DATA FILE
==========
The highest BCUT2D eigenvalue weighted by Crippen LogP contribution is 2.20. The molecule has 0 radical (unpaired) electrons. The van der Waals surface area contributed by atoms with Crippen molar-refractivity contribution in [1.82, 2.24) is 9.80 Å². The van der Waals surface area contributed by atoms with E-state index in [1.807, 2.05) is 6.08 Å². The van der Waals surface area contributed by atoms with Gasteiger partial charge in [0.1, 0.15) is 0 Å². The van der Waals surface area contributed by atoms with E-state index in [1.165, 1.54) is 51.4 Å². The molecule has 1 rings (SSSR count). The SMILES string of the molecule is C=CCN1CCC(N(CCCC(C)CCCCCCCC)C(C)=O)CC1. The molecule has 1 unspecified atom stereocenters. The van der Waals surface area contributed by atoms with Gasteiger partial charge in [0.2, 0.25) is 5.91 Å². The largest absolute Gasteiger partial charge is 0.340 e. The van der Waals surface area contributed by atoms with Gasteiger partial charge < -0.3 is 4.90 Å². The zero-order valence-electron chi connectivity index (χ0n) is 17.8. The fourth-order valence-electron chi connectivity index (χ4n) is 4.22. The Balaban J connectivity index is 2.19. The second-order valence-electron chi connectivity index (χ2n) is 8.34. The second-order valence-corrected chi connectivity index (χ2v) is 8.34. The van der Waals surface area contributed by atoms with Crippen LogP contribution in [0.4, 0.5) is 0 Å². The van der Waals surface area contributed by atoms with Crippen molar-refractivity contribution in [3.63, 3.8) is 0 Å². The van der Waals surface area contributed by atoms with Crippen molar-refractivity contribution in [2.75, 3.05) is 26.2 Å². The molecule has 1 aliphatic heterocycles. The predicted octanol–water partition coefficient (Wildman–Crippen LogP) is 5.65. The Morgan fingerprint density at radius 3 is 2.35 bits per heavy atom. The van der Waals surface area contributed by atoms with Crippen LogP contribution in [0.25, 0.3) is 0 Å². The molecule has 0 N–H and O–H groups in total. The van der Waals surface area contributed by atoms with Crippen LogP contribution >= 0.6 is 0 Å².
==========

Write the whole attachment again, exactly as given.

The highest BCUT2D eigenvalue weighted by Crippen LogP contribution is 2.20. The molecule has 0 radical (unpaired) electrons. The van der Waals surface area contributed by atoms with Crippen molar-refractivity contribution in [1.82, 2.24) is 9.80 Å². The van der Waals surface area contributed by atoms with E-state index in [1.807, 2.05) is 6.08 Å². The van der Waals surface area contributed by atoms with Gasteiger partial charge in [0.1, 0.15) is 0 Å². The van der Waals surface area contributed by atoms with E-state index in [1.165, 1.54) is 51.4 Å². The molecule has 1 rings (SSSR count). The SMILES string of the molecule is C=CCN1CCC(N(CCCC(C)CCCCCCCC)C(C)=O)CC1. The molecule has 1 unspecified atom stereocenters. The van der Waals surface area contributed by atoms with Gasteiger partial charge in [0.2, 0.25) is 5.91 Å². The largest absolute Gasteiger partial charge is 0.340 e. The van der Waals surface area contributed by atoms with Gasteiger partial charge < -0.3 is 4.90 Å². The zero-order valence-electron chi connectivity index (χ0n) is 17.8. The fourth-order valence-electron chi connectivity index (χ4n) is 4.22. The Balaban J connectivity index is 2.19. The second-order valence-electron chi connectivity index (χ2n) is 8.34. The second-order valence-corrected chi connectivity index (χ2v) is 8.34. The van der Waals surface area contributed by atoms with Crippen LogP contribution in [0.4, 0.5) is 0 Å². The van der Waals surface area contributed by atoms with Crippen molar-refractivity contribution in [3.63, 3.8) is 0 Å². The van der Waals surface area contributed by atoms with Crippen molar-refractivity contribution in [2.75, 3.05) is 26.2 Å². The molecule has 1 aliphatic heterocycles. The predicted octanol–water partition coefficient (Wildman–Crippen LogP) is 5.65. The Morgan fingerprint density at radius 3 is 2.35 bits per heavy atom. The van der Waals surface area contributed by atoms with Crippen LogP contribution in [0.25, 0.3) is 0 Å². The molecule has 0 N–H and O–H groups in total. The van der Waals surface area contributed by atoms with Crippen LogP contribution >= 0.6 is 0 Å².